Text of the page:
Sandinistas, Moreno, etc

Louis Proyect lnp3 at
Sat Feb 16 17:55:02 MST 2002

On Sat, 16 Feb 2002 17:12:44 -0800, Carlos wrote:
>2. But there was not military pressure from the
>US in the first period

This is a mischievous lie. Somoza fled Nicaragua in July of 1979.
Elements of the Argentine military were already organizing the
contras in late 1980 on behalf of the CIA, even before Reagan took

>3. The FSLN did make some very important
>mistakes from the go: forcing Spanish on native
>aborigines and Blacks, jailing left wing

Who are the left wing critics that were jailed? Names and dates,

>an agrarian "solution" that was neither a proper
>land reform nor something that improved

In fact, the Nicaraguan land reform was partially responsible for the
economic malaise that undermined the revolution. By freeing peasants
from onerous tasks on plantations formerly owned by Somocistas, there
were fewer crops being shipped to the cities for export. The agrarian
question, despite facile assurances by people like yourself, is
fraught with contradictions.

>made too many concessions to the Robelo-Chamorro
>wing of the bourgeoisie and imperialism and
>asserted a burocratic and iron-fisted control of
>the party, the mass organizations, etc

What's missing here is a class analysis of the Nicaraguan revolution.
Unlike Cuba, Nicaragua had a preponderance of petty proprietors in
the countryside. Maintaining an alliance with them meant taking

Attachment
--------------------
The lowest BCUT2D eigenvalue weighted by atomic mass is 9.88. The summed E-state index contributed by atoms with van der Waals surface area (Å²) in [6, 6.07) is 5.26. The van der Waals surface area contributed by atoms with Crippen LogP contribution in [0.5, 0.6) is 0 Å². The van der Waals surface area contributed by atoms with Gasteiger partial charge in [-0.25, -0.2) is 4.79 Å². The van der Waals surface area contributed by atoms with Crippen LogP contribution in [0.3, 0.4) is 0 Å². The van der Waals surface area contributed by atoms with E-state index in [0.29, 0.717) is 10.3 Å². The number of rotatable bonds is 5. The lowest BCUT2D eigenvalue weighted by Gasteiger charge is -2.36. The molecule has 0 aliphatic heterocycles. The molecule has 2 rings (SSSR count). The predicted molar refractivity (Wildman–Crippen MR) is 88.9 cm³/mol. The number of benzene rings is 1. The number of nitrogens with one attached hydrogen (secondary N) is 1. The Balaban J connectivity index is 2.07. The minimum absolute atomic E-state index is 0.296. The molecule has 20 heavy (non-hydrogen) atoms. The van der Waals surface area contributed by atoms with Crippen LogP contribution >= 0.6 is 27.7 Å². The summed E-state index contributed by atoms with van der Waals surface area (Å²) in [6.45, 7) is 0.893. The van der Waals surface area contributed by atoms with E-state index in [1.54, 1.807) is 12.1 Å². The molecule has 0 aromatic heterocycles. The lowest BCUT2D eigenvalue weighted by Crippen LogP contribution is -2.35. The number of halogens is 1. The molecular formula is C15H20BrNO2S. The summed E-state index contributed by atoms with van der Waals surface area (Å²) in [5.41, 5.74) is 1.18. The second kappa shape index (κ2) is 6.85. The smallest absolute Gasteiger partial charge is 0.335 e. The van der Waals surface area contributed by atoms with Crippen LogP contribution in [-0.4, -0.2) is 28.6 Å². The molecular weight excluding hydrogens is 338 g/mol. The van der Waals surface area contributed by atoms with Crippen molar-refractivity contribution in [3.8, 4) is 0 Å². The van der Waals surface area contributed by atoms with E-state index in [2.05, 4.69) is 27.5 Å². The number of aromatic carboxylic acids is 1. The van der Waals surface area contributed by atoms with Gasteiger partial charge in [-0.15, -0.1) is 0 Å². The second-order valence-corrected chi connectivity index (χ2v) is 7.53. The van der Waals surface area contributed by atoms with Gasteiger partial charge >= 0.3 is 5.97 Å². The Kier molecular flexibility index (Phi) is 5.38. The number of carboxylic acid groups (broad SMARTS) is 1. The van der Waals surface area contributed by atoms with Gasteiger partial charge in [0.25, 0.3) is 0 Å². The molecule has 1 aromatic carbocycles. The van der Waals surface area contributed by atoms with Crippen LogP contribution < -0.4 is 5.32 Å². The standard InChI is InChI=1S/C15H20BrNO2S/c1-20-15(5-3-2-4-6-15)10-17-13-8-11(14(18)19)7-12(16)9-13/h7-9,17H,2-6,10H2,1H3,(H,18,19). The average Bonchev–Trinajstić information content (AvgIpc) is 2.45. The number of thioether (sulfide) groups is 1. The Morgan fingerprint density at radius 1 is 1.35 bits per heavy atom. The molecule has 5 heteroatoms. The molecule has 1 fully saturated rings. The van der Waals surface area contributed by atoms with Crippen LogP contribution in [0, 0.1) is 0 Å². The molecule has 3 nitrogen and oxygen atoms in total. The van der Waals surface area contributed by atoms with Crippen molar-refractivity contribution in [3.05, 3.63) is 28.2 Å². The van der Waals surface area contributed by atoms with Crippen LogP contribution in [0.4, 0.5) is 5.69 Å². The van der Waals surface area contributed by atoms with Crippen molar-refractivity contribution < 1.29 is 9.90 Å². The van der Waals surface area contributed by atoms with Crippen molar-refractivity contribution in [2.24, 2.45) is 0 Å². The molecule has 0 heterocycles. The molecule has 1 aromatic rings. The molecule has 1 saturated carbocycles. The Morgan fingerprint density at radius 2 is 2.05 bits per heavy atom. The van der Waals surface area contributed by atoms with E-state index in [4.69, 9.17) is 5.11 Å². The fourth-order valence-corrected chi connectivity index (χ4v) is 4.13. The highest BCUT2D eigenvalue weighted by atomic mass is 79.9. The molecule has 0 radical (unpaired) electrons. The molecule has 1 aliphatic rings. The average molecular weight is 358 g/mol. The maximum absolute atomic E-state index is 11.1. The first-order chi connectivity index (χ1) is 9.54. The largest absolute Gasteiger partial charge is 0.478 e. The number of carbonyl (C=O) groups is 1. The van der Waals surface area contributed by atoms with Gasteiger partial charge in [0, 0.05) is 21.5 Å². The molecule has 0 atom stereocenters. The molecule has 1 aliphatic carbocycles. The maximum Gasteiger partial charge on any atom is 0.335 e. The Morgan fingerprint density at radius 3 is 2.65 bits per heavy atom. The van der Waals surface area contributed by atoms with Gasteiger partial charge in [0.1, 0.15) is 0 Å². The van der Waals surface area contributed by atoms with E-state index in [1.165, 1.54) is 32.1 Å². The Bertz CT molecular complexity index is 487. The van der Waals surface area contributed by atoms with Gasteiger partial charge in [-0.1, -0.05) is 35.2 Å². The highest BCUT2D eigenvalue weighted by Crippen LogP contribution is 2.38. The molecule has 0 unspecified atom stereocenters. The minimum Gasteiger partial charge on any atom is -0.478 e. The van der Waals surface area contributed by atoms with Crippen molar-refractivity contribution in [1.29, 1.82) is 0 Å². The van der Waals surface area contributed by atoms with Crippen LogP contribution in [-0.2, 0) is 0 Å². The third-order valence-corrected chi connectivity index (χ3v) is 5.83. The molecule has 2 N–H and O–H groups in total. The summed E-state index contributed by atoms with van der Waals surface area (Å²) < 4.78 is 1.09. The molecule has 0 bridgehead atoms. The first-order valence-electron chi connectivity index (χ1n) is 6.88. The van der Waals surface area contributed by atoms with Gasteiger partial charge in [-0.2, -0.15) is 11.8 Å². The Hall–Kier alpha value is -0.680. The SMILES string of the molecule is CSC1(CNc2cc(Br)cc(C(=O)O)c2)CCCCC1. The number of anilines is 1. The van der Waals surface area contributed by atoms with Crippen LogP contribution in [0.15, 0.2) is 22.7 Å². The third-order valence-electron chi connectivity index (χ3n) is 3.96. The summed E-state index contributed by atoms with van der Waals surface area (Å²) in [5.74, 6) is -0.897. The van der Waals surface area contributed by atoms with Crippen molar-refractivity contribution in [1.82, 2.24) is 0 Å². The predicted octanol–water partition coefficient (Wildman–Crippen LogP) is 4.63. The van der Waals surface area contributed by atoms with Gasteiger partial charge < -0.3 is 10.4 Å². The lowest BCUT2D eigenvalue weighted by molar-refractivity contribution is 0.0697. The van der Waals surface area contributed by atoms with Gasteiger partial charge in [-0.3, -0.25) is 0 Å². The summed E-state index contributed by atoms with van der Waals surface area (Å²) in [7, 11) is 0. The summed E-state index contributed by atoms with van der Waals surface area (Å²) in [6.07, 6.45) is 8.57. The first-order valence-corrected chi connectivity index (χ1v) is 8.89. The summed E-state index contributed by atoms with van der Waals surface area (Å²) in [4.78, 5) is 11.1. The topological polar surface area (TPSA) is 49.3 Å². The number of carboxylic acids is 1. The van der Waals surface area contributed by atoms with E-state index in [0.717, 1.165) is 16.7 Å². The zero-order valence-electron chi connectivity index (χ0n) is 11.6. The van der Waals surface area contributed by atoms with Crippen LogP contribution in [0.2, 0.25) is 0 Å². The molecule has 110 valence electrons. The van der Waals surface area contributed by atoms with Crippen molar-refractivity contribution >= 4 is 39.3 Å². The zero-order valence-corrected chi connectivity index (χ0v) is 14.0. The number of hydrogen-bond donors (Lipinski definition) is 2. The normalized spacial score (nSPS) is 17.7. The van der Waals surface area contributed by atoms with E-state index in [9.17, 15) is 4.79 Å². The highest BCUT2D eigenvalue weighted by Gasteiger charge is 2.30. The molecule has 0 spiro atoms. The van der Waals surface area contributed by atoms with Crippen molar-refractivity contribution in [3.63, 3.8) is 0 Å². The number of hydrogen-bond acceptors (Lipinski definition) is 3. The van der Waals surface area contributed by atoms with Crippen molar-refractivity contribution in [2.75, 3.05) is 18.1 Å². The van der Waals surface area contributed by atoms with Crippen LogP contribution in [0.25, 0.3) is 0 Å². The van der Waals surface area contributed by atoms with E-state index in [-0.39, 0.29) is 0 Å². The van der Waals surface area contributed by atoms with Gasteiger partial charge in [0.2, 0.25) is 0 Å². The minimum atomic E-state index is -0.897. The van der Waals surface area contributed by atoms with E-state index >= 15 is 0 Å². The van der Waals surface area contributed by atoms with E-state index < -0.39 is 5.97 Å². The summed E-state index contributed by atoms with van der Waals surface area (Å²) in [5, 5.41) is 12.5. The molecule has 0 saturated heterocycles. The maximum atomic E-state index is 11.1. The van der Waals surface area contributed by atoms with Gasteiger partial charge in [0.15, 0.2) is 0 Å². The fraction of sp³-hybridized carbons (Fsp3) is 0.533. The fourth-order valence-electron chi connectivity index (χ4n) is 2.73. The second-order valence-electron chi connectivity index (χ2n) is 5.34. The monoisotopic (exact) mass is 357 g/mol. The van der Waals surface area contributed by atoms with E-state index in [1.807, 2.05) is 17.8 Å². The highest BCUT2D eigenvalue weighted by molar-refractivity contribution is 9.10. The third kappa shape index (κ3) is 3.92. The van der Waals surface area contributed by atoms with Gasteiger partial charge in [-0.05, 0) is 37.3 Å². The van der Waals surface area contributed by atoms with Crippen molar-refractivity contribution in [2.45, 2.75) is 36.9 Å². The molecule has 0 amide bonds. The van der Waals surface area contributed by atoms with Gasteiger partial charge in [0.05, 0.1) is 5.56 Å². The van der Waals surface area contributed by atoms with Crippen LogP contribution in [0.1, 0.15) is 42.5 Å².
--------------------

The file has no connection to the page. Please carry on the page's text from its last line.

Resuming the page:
positions that stopped short of what ultralefts like Carlos demanded.
By contrast Lenin said in 1920 that "expropriation even of the big
peasants can in no way be made an immediate task of the victorious
proletariat, because the material and especially the technical
conditions, as well as the social conditions, for the socialization
of such farms are still lacking."

>4. Ideologically, the FSLN was bankrupt even
>they started to make mistakes and the mistakes
>were, to a certain degree committed by their
>ideas of how a revolution was to be conducted,
>some additional mistakes were committed because
>their inexperience, but ...

While it is important to study FSLN mistakes, it is also useful to
study their successes. They built a genuine vanguard. Their method
was different from the one that you advocate, I presume.

>5. There was and it is rampant corruption among
>the cadres of the FSLN from the very beginning
>and even before they took over.  How do you
>explain the houses with swimming pools, the
>privileges and now the fact that 150 of their
>commanders are an intrinsic part of the
>bourgeoisie with the means the appropriated for
>themselves during the revolution?

If the FSLN leaders were genuinely interested in privilege, they
never would have become revolutionaries. Tomas Borge had his
testicles beaten so many times in prison that he became sterile.
Daniel Ortega drank his own urine to survive in the hills. Either one
of them could have become a social democratic lawyers or professors
and lived in big houses with swimming pools under Somoza. In painting
them as PRI-like bureaucrats, you demonstrate a remarkable ability to
twist things for ideological purposes. There surely must be a better
use for your talents.

>6. The FSLN were also excessively pragmatic.
>Whatever works is OK.

It is hard for me to figure out whether you are simply ignorant of
the Mariategui-ist roots of the Nicaraguan revolution or are sweeping
them under the rug. If you are ignorant, I'd recommend studying his
works which are online at It might help to clear out
the sectarian cobwebs in your skull.

>Trying to justify the FSLN nowadays by blaming
>everything on imperialism would not help to
>resolve the question of a revolutionary process
>and leadership in the next round of the class
>struggle. Will only set us up to commit the same
>mistakes, over and over again.

Thank you, old man, for these words from Coyoacan.

Louis Proyect, lnp3 at on 02/16/2002

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